You can expect some guitar pickin’ and as much raw sound and power as we can muster. I want every show to feel like it’s just me and you in the room. As for who it will appeal to, that’s a tougher question, because I don’t know! But anyone who is a fan of that raw, folky, acoustic sound should check it out. I’m going to do my best to keep making things true to my heart and that will hopefully connect with yours.
How was it supporting Anson Seabra on his The Neverland Tour in Europe, UK and Ireland?
It was such an incredible experience! I’ve been a fan of Anson’s for such a long time, and it’s an amazing feeling to now be able to call him a friend. Experiencing all those new places through a tour was so special, and something I imagine very few people get to do in their lifetime.
In 2022, you were the support act for Maisie Peters’ You Signed Up For This North America Tour, how did you find the experience?
That tour was awesome as well! That was the first time I’d ever played live, actually. To go from playing soccer in college to immediately opening for Maisie Peters was quite the turnaround, and the fans were so warm and accepting of me. I’m so grateful for it all.
Can you tell us about your debut EP georgia got colder, which was released through Arista Records in December, and what was the process of recording the EP like?
georgia got colder was the end of a chapter for me. I learned so much, as a person and a musician, in the year or so leading up to that EP, and getting those songs out was highly therapeutic. It felt like I was closing the door to those emotions. I had the pleasure of recording and writing it with some incredible people, and the process was so much fun. When you can work with people who also appreciate the value and experience of making music, every day is a blast.
What was it like collaborating with Matoma on Summer Feeling in 2021?
That was such a surreal experience. I’ve listened to Matoma since I was 15! In college I even got turned away from a party he was DJing once! To later find out that he was such an incredible human and so much fun to work with was so rewarding, and the song felt very full circle for me.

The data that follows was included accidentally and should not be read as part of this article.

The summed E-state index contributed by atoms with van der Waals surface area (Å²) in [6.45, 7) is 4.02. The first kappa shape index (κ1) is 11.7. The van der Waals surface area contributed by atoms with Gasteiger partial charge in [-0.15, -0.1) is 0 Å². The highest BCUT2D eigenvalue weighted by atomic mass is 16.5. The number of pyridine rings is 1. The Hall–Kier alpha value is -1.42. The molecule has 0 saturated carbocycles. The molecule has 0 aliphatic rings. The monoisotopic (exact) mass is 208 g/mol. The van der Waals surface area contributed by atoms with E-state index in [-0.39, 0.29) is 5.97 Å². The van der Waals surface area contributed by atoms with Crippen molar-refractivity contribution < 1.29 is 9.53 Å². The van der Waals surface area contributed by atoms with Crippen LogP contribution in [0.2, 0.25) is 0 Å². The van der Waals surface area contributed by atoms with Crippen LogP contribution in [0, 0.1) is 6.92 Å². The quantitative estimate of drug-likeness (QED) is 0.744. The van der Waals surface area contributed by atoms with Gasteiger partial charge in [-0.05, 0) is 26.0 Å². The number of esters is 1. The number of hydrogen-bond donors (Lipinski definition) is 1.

You’ve released a number of singles previously including 18, hill that i’ll die on and broken, what’s your favourite aspect of writing and releasing your own music?
I’ve always said, if I can impact one person’s life with my music, that’s enough. The thought that my art and my stories can bring someone something that changes their life or helps them in any way is mind-blowing. It makes my life massively fulfilling. I write for them, not for me.
Where does your love of music come from and how did you get into it?
I love playing the guitar and creating beautiful, powerful sounds, but my true love of music is the writing. I’m infatuated by the concept that words can make someone feel something and how words can impact their lives. I love when people can create a deeply emotional experience with words. That’s all I want to do. I originally got into music because of my grandfather, who was a drummer and singer in an amazing jazz/rock band called The Offbeats. He used to show me videos of the band all the time, and I wanted to do it.
What are some of your favourite music artists to listen to and how do you like to spend your free time?
At the moment, I’m listening to a ton of Noah Kahan, Zach Bryan, John Mayer, among others. I like to spend as much of my free time as possible outside, in nature – hiking, running, climbing stuff, trying to find a dog to pet, etc.
Do you have any upcoming release plans that you can tell us about and what are you hoping the rest of 2023 brings for you?
There is so much music on the way, and I hope y’all can catch me live on the road at some point this year. We’re working on going everywhere we can!